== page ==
In the year 1908,

British mathematician Godfrey H. Hardy and German physician Wilhelm Weinberg were

said to have discovered the relationship between gene and genotype frequencies,

generally known as the Hardy-Weinberg principle, or the Hardy-Weinberg equilibrium

(Chen, 2010). Since when it has been discovered, the Hardy-Weinberg principle

has become a powerful research tool in both theoretical and applied research in

population and quantitative genetics (Chen, 2010).

The

Hardy-Weinberg principle states that; under the condition of a large

population size, diploid organisms with non-overlapping generations and random

mating, the genotype frequencies at a locus are determined by the allele

frequencies, and both the genotype and the allele frequencies will stay constant

in future generations when there is no condition of mutation, migration and selection.

(evolutionary forces). (Chen, 2010).

A tool in

population genetics that has been generally used to detect potential or

possible typing error is testing for Hardy-Weinberg equilibrium. It is also

much used to check both single nucleotide polymorphism (SNP) and microsatellite

genotype data (Chen, 2010). Hardy-Weinberg equilibrium is not very sensitive to

certain kinds of deviations from these theories and the effects of the

deviations from several theories can cancel the effects of each other out. So Therefore,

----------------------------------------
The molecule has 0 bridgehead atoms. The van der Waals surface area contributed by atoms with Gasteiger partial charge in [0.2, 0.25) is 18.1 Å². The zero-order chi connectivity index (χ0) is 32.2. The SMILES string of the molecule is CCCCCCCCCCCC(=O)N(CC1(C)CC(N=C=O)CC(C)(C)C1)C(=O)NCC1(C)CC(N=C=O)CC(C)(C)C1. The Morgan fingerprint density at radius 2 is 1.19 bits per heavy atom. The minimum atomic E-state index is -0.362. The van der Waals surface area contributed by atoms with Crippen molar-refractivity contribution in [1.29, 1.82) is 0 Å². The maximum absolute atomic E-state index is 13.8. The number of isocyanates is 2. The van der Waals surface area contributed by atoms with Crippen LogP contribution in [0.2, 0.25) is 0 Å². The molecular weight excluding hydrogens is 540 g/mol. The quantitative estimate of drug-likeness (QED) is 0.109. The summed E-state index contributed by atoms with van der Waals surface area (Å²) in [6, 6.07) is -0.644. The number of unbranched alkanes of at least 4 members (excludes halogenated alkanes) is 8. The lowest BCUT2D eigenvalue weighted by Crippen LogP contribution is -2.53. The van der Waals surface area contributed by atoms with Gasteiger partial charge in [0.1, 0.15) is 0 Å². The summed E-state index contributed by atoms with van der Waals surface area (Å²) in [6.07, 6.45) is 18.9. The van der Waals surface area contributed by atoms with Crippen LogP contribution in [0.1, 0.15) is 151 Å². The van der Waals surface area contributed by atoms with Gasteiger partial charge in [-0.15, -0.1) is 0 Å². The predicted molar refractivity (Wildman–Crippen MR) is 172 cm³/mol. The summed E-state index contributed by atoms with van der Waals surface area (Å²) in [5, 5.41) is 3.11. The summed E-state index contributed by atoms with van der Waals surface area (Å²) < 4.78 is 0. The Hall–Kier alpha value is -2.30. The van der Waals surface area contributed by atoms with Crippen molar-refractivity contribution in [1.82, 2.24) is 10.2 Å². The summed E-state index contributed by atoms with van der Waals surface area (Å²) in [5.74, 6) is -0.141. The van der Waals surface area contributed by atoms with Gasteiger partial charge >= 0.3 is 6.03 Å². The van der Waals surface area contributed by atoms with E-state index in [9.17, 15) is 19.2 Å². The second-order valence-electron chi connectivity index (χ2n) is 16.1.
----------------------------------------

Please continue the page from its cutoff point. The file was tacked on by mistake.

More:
due to the ensuing consequences, violation from these theories may not

necessarily result in an observable deviation from Hardy-Weinberg proportions.

But deviation from the Hardy-Weinberg equilibrium itself strongly suggests that

at least one of the assumptions/theories is violated. There are many

possible reasons for a significant deviation from Hardy-Weinberg equilibrium.

For instance, population stratification could result in non-random mating.

Alternatively, the researcher might have not correctly specified the underlying

genetic basis for the trait of interest. The realization of significant

deviation from Hardy-Weinberg equilibrium can potentially lead to a better

genetic model and establishing interesting alternative hypotheses for further

investigation. Because of its elegance and theoretical importance, the

Hardy-Weinberg principle has become an important starting point for population

genetic investigations. (Chen, 2010)

HARDY-WEINBERG LAW AND ESTIMATING ALLELE FREQUENCE

Statistically,

the keystone of population genetics is the Hardy-Weinberg

law or principle.

The law consists of two parts. They are as follows:

1.

The

first part; states that in a large, randomly mating population with two alleles

at a locus (e.g B & b), there is a simple relationship between these

allele frequencies (frequency of B = p; frequency of b = q)

and the genotype frequencies (p2, 2pq, or q2) which they define.

2.

The

second part; holds that this relationship between allele and genotype

frequencies (as I earlier explained), based on the binomial expansion of (p + q)2, do not change from one generation to the next.

When

a population follow these two parts of the law, it is in Hardy-Weinberg

equilibrium. In populations like that, the law is of major importance